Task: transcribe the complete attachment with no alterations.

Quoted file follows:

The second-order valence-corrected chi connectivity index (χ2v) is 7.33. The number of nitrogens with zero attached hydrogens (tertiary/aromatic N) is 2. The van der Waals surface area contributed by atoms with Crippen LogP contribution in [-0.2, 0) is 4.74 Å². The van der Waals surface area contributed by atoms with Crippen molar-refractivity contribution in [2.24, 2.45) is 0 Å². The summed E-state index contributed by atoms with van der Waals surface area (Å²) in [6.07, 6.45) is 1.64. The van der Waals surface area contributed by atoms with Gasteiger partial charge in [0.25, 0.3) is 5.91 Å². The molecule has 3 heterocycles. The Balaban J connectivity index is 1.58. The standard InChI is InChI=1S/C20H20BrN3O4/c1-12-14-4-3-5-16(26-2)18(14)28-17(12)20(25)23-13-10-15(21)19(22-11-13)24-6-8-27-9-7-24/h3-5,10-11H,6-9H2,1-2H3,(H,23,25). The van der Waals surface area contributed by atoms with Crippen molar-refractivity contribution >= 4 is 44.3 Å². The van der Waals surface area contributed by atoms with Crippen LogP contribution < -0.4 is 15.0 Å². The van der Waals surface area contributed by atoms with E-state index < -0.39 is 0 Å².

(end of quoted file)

The second-order valence-corrected chi connectivity index (χ2v) is 7.33. The number of nitrogens with zero attached hydrogens (tertiary/aromatic N) is 2. The van der Waals surface area contributed by atoms with Crippen LogP contribution in [-0.2, 0) is 4.74 Å². The van der Waals surface area contributed by atoms with Crippen molar-refractivity contribution in [2.24, 2.45) is 0 Å². The summed E-state index contributed by atoms with van der Waals surface area (Å²) in [6.07, 6.45) is 1.64. The van der Waals surface area contributed by atoms with Gasteiger partial charge in [0.25, 0.3) is 5.91 Å². The molecule has 3 heterocycles. The Balaban J connectivity index is 1.58. The standard InChI is InChI=1S/C20H20BrN3O4/c1-12-14-4-3-5-16(26-2)18(14)28-17(12)20(25)23-13-10-15(21)19(22-11-13)24-6-8-27-9-7-24/h3-5,10-11H,6-9H2,1-2H3,(H,23,25). The van der Waals surface area contributed by atoms with Crippen molar-refractivity contribution >= 4 is 44.3 Å². The van der Waals surface area contributed by atoms with Crippen LogP contribution < -0.4 is 15.0 Å². The van der Waals surface area contributed by atoms with E-state index < -0.39 is 0 Å².